Don't-Miss Triangle: Moon, Saturn, and Mars | Almanac.com

Don't-Miss Triangle: Moon, Saturn, and Mars

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Tonight or on your first clear night, face south between 8:30 and 9:00 PM.  You’ll see a striking triangle.  Three bright stars.  You can’t miss it. Then from September 7 to 9, 2016, the triangle is near the Moon.

This picturesque triangle near the Moon is created by Saturn, Mars and Antares–and will stay out until late evening. Rarely is astronomy this easy. 

  • The leftmost star is the brightest, with an obvious orange color.  This is the planet Mars.  It came closest to us in May and is still very bright. But it’s fading rapidly, and will keep dimming steadily throughout the fall and winter. Don’t bother pointing a telescope its way.  Its  disk is currently too small to show any detail.  Just check it out with the naked eye, that’s plenty good enough.
  • To the right of Mars is another orange star. This one’s a real star, the famous Antares, the “alpha” member of Scorpius the scorpion.  It may be the largest bright star in the heavens, though that honor probably belongs to Orion’s Betelgeuse. Legend has it that  the hunter killed the scorpion and then the gods mercifully decided to keep them forever separated.  Thus the two constellations are never visible at the same time; they’re on opposites sides of the firmament.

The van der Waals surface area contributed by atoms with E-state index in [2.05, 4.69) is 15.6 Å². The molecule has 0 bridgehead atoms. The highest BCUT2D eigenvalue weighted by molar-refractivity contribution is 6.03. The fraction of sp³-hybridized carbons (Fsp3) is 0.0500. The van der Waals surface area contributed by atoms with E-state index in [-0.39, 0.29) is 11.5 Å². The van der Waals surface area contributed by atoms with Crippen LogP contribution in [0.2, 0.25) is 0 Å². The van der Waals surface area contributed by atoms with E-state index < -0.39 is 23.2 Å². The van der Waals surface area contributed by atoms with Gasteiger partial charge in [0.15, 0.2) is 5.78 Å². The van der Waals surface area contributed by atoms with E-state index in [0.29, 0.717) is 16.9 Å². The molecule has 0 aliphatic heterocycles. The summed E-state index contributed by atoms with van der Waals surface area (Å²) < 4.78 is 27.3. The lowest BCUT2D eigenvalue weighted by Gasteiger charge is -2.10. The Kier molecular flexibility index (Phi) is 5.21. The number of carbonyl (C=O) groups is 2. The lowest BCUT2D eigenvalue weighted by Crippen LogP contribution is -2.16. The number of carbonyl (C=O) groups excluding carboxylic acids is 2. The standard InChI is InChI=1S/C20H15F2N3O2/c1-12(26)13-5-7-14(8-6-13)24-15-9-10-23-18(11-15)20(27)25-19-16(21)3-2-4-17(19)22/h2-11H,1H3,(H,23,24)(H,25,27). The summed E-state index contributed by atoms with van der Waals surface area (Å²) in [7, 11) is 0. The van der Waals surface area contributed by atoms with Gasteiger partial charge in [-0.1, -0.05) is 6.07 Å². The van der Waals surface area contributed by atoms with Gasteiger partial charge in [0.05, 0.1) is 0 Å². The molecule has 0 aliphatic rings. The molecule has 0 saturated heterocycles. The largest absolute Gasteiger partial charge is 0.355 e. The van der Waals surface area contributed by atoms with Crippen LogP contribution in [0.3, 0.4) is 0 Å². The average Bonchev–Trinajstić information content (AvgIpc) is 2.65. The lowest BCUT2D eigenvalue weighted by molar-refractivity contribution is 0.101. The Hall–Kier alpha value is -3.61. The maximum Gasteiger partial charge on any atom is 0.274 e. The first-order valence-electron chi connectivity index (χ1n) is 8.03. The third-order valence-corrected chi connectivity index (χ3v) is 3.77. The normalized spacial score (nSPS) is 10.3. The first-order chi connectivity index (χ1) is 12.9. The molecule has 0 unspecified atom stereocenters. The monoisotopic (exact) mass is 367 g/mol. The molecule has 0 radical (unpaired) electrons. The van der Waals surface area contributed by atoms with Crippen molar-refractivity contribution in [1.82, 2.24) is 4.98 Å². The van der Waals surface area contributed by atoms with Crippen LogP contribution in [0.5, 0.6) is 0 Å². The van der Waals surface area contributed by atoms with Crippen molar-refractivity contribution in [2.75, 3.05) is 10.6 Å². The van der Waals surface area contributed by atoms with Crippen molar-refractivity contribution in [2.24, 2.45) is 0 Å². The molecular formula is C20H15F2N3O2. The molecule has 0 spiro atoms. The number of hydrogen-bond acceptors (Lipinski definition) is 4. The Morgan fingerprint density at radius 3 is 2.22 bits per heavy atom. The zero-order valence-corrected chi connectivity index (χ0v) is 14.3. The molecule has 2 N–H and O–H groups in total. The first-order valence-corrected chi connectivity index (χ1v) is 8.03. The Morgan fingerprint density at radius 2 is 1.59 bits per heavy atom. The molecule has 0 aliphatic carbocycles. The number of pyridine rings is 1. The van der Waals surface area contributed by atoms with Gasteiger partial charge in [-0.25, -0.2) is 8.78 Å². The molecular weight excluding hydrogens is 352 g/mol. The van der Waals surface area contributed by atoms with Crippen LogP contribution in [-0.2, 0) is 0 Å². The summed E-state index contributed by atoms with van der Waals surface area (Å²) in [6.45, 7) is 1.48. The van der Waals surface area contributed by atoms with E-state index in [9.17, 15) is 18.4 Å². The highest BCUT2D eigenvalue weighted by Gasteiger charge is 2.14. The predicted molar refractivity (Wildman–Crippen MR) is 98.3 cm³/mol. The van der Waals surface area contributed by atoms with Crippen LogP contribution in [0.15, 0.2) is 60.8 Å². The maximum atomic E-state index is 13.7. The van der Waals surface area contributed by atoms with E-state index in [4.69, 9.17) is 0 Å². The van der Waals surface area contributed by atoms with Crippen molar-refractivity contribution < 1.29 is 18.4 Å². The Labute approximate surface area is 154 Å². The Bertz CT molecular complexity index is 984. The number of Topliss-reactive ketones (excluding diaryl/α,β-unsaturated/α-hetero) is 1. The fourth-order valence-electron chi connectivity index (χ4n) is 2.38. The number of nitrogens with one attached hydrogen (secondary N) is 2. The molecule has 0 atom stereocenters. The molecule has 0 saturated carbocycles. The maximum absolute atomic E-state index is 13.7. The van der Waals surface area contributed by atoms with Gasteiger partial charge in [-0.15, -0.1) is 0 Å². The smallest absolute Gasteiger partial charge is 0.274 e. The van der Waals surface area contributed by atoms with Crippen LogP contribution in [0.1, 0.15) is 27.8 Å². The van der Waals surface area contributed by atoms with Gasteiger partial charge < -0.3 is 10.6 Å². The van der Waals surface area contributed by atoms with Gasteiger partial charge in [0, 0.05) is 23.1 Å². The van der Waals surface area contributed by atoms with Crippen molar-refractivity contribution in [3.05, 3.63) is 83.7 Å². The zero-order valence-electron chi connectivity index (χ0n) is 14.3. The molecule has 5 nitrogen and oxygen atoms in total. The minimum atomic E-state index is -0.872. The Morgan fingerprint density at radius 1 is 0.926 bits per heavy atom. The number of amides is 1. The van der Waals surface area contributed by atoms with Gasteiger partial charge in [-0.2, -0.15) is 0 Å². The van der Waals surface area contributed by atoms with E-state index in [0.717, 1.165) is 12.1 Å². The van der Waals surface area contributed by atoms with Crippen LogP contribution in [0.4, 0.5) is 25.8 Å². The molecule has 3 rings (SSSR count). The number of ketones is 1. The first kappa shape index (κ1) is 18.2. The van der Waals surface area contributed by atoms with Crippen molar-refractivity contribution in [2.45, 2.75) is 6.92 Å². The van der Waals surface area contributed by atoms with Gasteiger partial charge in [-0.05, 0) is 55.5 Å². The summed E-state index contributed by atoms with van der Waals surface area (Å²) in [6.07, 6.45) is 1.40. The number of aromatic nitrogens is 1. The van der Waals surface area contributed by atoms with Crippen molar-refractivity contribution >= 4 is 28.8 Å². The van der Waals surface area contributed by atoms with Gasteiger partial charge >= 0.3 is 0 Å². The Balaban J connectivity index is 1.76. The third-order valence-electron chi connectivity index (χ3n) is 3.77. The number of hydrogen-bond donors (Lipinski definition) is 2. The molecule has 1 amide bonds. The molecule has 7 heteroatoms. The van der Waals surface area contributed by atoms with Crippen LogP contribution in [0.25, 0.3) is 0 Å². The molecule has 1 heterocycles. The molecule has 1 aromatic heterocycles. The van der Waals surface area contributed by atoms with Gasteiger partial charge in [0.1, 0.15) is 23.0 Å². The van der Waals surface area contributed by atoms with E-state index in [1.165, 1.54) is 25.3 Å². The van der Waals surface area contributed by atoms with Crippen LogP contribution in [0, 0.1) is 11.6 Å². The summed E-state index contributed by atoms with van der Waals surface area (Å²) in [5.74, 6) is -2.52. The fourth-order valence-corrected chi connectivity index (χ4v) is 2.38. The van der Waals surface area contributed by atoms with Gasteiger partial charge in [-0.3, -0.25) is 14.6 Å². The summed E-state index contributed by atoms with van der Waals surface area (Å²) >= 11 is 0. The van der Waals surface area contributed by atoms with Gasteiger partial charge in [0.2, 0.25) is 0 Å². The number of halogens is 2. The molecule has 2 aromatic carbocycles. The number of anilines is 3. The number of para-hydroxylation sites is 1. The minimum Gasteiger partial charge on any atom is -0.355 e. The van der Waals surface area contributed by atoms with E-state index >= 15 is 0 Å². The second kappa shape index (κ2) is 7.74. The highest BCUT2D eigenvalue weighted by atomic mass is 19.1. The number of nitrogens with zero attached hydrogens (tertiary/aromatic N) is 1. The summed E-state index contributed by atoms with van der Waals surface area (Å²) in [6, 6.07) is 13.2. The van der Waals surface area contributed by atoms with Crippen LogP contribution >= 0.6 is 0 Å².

To visualize the size of either Betelgeuse or Antares, try a scale model. If our planet Earth is the period at the end of this sentence, then Antares is a ball as tall as a 14 story building.
  • The final star in the triangle, the topmost one, is the planet Saturn.  This is where to point your telescope.  It is certainly among the five best celestial splendors.  This year the rings are angled in a wide open position, farthest from edgewise.  Their orientation is perfect and Saturn is glorious.  The only trick is that to see all the juicy detail like the inky black separation between its wider B ring and its darker and narrower A ring, requires steady air when stars aren’t twinkling. 

Night after night the triangle changes shape, as Mars speeds to the left against the background stars. This is its actual eastward orbital motion at 15 miles per second.  It’s stretching out the triangle like pizza cheese, and by mid-month this gorgeous in-your-face show will be over for keeps.

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